P527 Characterization of variables determining satisfaction with life in Crohn's Disease patients
O. Sarid1, V. Slomin-Nevo1, H. Vardi2, D. Schwartz3, A. Fich3, D. Greenberg4, M. Friger2, S. Odes*4
1Ben-Gurion University of the Negev, Social Work, Beer Sheva, Israel, 2Ben-Gurion University of the Negev, Public Health, Beer Sheva, Israel, 3Soroka University Hospital, Gastroenterology, Beer Sheva, Israel, 4Ben-Gurion University of the Negev, Health Systems Management, Beer Sheva, Israel
Satisfaction with Life is a vital personality resource impacting the individual's ability to cope with life stressors including chronic disease. Yet, among Crohn's Disease (CD) patients the protective health-promoting effects of this factor is incompletely understood. Our aim was to assess the associations between Satisfaction with Life in CD patients and clinical and demographic factors, psychological symptoms and family support.
Consecutive patients consenting to participate in an ongoing socio-economic study of CD in the Israeli adult patient population completed the following self-administered socio-psychological questionnaires: Satisfaction with Life Scale (SWLS), Brief Symptom Inventory (BSI, measures psychological stress), Carver's Brief COPE Inventory (COPE, measures coping skills) and MacMaster Family Assessment Device (FAD). Demographics, clinical data, Harvey-Bradshaw Index (HBI) of disease activity and Irvine's SIBDQ were obtained simultaneously.
The cohort comprised 148 men (40.4%) and 219 women (59.6%), mean age ± SD: 35.7 ± 13.4 and 40.3 ± 15.1 years respectively (p < 0.01). There were no significant differences of disease duration (men 10.5 ± 8.8 and women 12.5 ± 9.4 years), Harvey-Bradshaw Index (6.5 ± 5.4 and 6.5 ± 5.6), SIBDQ (48.2 ± 14.8 and 46.6 ± 13.5) and years of education (14.2 ± 3.0 and 14.5 ± 2.7). SWLS mean scores were moderate and similar in men (21.0 ± 7.9) and women (22.8 ± 7.4). FAD mean scores (6 domains) were similar in men (1.80 ± 0.53) and women (1.78 ± 0.58). BSI in all 9 domains indicated low anxiety levels, with mean score in men 0.99 ± 0.94, and women 0.95 ± 0.87. COPE demonstrated that women used significantly more active coping, self-distraction, emotional support, instrumental support and venting than men (all at least p < 0.03), while substance use was greater in men than women (p < 0.01). In a best fit model with R squared = 0.514, the following factors (beta) were found to be significant predictors of Satisfaction with Life: economic status (0.229), COPE positive reframing (0.136), COPE substance use (-0.101), BSI depression (-0.453) and FAD (-0.192). Age at disease onset and HBI were not significant predictors.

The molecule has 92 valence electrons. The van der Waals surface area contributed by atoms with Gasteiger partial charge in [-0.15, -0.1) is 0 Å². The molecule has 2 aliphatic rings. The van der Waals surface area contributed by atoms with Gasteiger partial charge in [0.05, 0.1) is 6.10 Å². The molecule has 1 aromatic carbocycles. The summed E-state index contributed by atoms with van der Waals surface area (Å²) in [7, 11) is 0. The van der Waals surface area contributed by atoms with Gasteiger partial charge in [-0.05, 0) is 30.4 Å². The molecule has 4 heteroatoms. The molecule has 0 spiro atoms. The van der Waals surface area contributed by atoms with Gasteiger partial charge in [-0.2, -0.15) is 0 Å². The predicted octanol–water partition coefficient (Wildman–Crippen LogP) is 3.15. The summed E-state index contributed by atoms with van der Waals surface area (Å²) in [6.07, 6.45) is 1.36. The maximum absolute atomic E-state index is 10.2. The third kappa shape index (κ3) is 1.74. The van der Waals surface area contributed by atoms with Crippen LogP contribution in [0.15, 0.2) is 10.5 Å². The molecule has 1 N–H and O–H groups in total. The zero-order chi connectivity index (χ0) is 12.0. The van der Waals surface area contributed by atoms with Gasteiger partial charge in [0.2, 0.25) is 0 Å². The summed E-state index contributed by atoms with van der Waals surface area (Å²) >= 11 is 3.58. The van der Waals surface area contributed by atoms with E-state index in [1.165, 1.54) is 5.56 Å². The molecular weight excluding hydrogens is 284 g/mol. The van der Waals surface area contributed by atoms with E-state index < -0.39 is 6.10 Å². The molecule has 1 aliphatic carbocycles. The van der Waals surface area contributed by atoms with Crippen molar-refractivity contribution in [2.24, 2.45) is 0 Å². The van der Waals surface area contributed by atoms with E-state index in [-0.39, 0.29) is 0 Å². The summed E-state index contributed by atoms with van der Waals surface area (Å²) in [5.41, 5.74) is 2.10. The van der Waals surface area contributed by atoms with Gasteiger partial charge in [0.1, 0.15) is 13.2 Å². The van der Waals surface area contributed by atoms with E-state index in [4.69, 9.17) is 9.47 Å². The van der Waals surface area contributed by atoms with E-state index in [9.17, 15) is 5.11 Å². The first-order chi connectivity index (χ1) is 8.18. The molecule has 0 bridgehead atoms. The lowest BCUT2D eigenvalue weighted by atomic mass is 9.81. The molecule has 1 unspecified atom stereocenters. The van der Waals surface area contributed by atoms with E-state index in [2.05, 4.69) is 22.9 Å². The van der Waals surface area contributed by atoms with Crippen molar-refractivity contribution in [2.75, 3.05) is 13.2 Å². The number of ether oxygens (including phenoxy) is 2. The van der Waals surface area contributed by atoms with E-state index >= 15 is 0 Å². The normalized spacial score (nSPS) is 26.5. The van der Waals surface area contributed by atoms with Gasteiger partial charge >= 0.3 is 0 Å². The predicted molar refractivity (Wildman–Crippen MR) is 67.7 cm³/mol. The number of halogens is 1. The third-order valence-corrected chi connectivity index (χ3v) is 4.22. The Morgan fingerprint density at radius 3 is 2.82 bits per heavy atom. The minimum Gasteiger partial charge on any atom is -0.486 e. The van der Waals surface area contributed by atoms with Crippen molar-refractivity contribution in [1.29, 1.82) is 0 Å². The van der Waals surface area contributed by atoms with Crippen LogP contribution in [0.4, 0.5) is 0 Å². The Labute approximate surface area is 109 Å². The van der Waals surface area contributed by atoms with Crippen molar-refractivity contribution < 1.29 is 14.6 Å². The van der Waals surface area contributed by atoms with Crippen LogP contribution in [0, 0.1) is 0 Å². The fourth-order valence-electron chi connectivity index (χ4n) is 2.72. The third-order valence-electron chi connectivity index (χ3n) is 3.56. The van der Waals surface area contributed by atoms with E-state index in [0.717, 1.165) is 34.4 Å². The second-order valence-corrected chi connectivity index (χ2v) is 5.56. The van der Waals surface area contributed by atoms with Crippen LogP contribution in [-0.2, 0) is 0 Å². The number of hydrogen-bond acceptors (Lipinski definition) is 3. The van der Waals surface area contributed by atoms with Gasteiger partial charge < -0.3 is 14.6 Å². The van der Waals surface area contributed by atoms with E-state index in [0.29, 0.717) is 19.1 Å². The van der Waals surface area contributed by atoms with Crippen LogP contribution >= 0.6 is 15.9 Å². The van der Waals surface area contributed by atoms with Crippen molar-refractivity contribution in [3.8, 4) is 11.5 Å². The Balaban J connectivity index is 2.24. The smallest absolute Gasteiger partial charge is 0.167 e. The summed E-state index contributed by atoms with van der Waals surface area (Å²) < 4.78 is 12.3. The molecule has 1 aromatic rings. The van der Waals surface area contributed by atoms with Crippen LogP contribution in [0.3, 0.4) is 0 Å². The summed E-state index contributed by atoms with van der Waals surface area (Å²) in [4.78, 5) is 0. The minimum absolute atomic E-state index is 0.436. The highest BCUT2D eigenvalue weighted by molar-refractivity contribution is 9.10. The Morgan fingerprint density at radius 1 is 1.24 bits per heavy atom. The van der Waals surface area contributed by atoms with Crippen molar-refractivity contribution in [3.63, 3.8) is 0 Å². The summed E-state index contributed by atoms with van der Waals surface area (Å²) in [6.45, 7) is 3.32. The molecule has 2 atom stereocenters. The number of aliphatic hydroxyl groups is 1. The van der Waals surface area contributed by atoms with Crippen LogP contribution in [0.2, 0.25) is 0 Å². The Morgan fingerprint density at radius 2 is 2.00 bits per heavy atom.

Satisfaction with Life in CD patients is determined by the interplay of economic status and a variety of psychological parameters, but not disease severity. These findings show an important role for psychological treatment and family support in the overall management of CD patients.